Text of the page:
RED BANK – An abandoned VNA building and a pair of dilapidated gas stations sit at an entrance to town.
Properties like these and others scattered throughout the borough have prompted the governing body to introduce local legislation calling for the creation of the Red Bank Redevelopment Agency.
This collective of seven commissioners, all of whom would be appointed to seven-year terms by Red Bank Mayor Pasquale Menna (with the consent of the borough council), would be an official borough board overseeing the progress of current and future development projects and rehabilitation efforts in town.
According to Menna, the formation of this agency is a by-product of the critical 42-page assessment ordered by the borough and delivered this past summer.
Titled the Management Enhancement Review, the report described Red Bank’s municipal operations as “ineffective” and “dysfunctional.”
Since its public presentation, Menna has worn the report as a badge of honor, noting how no similar study had been commissioned in the borough’s history.
The report, Menna said, was to be used as a road map that could guide the governing body and borough officials toward a more prosperous future, pointing out obstacles along the way and suggesting methods to maneuver past them.
One of the issues highlighted in the report was an accumulation of improperly used or underutilized borough properties.
“Back in the 1950s there were two lumber yards right near the train station. Two lumber yards in the center of our downtown that are not coming back. The market should be allowed to dictate what goes there,” Menna said.
If the problem remains unaddressed, Menna believes it could hamstring Red Bank from competing economically with other attractive hubs of commercial and residential growth, like the Asbury Park waterfront, Pier Village in West Long Branch and the ever-evolving landscape at Fort Monmouth.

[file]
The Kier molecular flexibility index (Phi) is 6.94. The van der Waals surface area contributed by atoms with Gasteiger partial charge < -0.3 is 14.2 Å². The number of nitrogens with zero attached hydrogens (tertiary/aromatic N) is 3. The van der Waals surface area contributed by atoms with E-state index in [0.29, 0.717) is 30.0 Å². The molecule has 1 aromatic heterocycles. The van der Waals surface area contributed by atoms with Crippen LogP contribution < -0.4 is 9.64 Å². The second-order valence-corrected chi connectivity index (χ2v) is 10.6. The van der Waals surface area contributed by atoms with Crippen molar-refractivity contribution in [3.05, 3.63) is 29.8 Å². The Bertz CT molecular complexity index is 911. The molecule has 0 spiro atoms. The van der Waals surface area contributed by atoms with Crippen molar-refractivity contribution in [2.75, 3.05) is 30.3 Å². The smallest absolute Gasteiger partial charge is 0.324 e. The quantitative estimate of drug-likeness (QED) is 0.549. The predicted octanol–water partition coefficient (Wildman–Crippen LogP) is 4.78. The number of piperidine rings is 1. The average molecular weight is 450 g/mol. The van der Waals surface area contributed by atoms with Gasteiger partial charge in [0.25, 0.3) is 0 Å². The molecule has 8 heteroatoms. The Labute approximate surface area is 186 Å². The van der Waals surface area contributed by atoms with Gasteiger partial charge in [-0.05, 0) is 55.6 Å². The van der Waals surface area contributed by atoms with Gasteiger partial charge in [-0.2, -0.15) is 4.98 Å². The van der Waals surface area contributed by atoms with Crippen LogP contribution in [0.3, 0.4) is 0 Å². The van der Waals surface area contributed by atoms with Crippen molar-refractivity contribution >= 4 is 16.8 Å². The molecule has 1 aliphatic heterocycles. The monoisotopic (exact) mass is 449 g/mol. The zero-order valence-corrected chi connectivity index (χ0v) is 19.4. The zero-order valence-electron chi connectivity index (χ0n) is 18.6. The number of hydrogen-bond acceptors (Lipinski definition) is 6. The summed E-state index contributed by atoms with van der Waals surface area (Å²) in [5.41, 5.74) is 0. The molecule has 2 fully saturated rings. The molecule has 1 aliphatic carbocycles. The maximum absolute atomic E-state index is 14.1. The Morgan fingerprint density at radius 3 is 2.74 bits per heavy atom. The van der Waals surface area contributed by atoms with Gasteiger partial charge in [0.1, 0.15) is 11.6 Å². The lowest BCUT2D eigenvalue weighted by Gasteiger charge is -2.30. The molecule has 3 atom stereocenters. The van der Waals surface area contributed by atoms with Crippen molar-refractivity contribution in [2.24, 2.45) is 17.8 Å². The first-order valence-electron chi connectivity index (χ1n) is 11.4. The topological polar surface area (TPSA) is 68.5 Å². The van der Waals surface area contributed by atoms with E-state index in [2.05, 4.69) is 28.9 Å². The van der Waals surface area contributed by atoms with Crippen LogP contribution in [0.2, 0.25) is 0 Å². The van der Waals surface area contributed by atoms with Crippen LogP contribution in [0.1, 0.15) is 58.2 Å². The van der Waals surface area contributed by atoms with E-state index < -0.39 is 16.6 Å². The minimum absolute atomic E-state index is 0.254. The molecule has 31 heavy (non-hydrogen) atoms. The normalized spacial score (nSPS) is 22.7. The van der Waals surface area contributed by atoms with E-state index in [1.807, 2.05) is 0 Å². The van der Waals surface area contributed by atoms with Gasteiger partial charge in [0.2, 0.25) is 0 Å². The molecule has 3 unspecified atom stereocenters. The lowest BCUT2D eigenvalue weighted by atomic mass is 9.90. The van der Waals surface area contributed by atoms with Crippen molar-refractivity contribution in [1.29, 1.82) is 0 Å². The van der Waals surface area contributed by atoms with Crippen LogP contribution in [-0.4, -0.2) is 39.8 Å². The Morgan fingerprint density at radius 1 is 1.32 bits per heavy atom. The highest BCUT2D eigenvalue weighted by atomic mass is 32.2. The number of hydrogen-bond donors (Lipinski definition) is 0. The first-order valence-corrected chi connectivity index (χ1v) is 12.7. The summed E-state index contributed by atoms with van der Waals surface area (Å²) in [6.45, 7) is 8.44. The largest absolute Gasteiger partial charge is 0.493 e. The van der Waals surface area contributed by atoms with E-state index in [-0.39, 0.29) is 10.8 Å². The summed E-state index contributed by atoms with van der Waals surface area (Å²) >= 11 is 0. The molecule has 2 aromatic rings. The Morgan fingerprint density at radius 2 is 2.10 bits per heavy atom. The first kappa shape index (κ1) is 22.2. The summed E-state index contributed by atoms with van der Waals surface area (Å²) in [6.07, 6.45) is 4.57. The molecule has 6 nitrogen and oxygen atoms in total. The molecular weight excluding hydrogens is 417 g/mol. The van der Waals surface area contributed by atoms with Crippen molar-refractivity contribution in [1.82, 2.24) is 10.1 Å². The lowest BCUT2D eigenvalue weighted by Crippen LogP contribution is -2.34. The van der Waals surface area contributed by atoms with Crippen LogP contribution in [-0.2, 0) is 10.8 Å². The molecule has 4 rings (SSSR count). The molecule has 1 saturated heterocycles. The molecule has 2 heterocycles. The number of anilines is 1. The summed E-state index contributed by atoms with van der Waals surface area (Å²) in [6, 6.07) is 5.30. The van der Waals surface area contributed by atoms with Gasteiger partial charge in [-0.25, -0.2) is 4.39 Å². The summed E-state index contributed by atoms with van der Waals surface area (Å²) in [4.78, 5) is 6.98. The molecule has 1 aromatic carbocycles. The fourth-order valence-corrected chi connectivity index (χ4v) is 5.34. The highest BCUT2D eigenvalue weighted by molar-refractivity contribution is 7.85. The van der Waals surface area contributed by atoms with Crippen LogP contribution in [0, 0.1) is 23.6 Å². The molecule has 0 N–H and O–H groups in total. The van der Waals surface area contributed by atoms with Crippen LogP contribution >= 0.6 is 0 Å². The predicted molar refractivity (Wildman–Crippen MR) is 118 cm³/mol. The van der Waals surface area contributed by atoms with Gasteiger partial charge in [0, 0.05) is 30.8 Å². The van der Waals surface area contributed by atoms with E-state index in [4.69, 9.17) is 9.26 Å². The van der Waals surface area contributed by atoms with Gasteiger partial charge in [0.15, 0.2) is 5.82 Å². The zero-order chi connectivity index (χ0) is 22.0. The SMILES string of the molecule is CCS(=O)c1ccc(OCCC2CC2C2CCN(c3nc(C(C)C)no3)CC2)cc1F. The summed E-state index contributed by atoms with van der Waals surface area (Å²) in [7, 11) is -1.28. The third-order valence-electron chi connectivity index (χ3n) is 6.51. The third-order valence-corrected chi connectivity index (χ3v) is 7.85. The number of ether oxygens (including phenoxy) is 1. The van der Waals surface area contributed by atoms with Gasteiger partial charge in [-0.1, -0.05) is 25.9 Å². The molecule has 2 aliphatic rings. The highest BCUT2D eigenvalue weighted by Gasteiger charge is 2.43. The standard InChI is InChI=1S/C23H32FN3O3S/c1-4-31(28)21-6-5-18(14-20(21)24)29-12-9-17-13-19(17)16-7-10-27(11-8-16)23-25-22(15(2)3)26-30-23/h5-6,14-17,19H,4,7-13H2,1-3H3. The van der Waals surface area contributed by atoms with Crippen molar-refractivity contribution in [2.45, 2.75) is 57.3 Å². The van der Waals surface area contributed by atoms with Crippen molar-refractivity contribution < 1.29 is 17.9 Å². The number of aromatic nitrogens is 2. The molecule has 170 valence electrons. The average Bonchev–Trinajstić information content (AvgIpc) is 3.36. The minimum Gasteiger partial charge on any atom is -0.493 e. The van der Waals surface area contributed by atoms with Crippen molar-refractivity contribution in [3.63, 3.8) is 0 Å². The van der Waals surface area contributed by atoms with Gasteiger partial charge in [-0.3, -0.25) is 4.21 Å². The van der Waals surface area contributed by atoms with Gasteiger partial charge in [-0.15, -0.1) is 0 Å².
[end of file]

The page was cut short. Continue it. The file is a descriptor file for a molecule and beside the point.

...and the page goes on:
“Red Bank is changing in a myriad of ways. We have all the workings of a small metropolitan area, but the coordination of these activities is mired in 1907 government creations,” Menna said. “We have to confront changes in the area and the economic pressures from surrounding developments. We need to create a consistent redevelopment plan that ties in municipal-owned properties with other properties that are underutilized or misused altogether.”
Borough administrator Ziad Shehady said the goal of this agency’s launch is to allow Red Bank to be more proactive with its development, rather than reactive.
“What we want to do is seek opportunities,” Shehady told The Two River Times Tuesday. “We want to look for redevelopment that isn’t happening in areas of need, or areas that are underutilized, and seek professionals and developers who can lead those projects. We just don’t have the bandwidth to do that effectively right now.”
Shehady pointed to stalled development efforts, such as those Route 35 gas stations and an approved plan for the construction of 18 townhomes on a parcel located between Harding Street and Clay Street known as the Azalea Gardens project, as red flags that speak to a need for the Red Bank Redevelopment Agency.
“These appointed officials can reach out to seek and vet professionals who are capable of mitigating the problems encountered during the development process,” Shehady said. “Our borough officials work incredibly hard, but problems arise that require a lot of follow-up. This is where an agency can shine.”
But how far will the reaches of this new borough board extend?
Red Bank citizen activist Ben Forest posed the question at the Feb. 13 council meeting.
“This (agency) would be a board of appointed officials and they shouldn’t have the final say over projects in the borough. That should be left up to our elected officials on the council. Both Mayor Menna and the council assured me that would be the case,” Forest told The Two River Times in a Feb. 19 interview.
With a mayor and council in lockstep about repurposing misused and underutilized properties throughout Red Bank, including a partnership with NJ Transit to transform areas by the train station near Bridge Avenue and Monmouth Street into a transit village, as well as further enhancements to the arts and theater district along the Monmouth Street corridor, among other mixed-use ventures, Forest said he recognizes the benefit of having such an agency in place.
“The town could certainly benefit from a higher level of informed development. The council, they aren’t experts in the field. And the council needs that level of expertise that appointees could lend,” said Forest, who is an elected member of the Red Bank Board of Education, and stressed he was not speaking on the board’s behalf.
This article was first published in the Feb. 28-March. 6, 2019 print edition of The Two River Times.
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